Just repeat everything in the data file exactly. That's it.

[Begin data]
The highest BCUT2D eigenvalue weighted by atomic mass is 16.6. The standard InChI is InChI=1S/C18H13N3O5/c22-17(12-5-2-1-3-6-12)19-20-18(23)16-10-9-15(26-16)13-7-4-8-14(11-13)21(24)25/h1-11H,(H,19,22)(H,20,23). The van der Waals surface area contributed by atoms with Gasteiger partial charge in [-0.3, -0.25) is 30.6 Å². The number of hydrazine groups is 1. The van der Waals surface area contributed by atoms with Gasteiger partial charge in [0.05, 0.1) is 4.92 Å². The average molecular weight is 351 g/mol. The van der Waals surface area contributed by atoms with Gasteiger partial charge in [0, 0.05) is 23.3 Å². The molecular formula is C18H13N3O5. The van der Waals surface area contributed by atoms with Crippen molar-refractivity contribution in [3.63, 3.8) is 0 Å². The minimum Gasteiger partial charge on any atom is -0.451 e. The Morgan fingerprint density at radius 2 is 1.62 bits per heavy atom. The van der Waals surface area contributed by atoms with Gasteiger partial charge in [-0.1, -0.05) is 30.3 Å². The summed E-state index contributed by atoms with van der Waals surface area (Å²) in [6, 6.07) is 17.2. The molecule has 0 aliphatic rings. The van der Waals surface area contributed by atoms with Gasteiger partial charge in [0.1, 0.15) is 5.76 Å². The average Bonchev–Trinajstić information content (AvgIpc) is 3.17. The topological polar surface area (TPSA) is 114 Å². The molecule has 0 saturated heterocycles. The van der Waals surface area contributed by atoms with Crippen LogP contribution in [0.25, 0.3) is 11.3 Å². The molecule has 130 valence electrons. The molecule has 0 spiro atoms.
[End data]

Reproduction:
The highest BCUT2D eigenvalue weighted by atomic mass is 16.6. The standard InChI is InChI=1S/C18H13N3O5/c22-17(12-5-2-1-3-6-12)19-20-18(23)16-10-9-15(26-16)13-7-4-8-14(11-13)21(24)25/h1-11H,(H,19,22)(H,20,23). The van der Waals surface area contributed by atoms with Gasteiger partial charge in [-0.3, -0.25) is 30.6 Å². The number of hydrazine groups is 1. The van der Waals surface area contributed by atoms with Gasteiger partial charge in [0.05, 0.1) is 4.92 Å². The average molecular weight is 351 g/mol. The van der Waals surface area contributed by atoms with Gasteiger partial charge in [0, 0.05) is 23.3 Å². The molecular formula is C18H13N3O5. The van der Waals surface area contributed by atoms with Crippen molar-refractivity contribution in [3.63, 3.8) is 0 Å². The minimum Gasteiger partial charge on any atom is -0.451 e. The Morgan fingerprint density at radius 2 is 1.62 bits per heavy atom. The van der Waals surface area contributed by atoms with Gasteiger partial charge in [-0.1, -0.05) is 30.3 Å². The summed E-state index contributed by atoms with van der Waals surface area (Å²) in [6, 6.07) is 17.2. The molecule has 0 aliphatic rings. The van der Waals surface area contributed by atoms with Gasteiger partial charge in [0.1, 0.15) is 5.76 Å². The average Bonchev–Trinajstić information content (AvgIpc) is 3.17. The topological polar surface area (TPSA) is 114 Å². The molecule has 0 saturated heterocycles. The van der Waals surface area contributed by atoms with Crippen LogP contribution in [0.25, 0.3) is 11.3 Å². The molecule has 130 valence electrons. The molecule has 0 spiro atoms.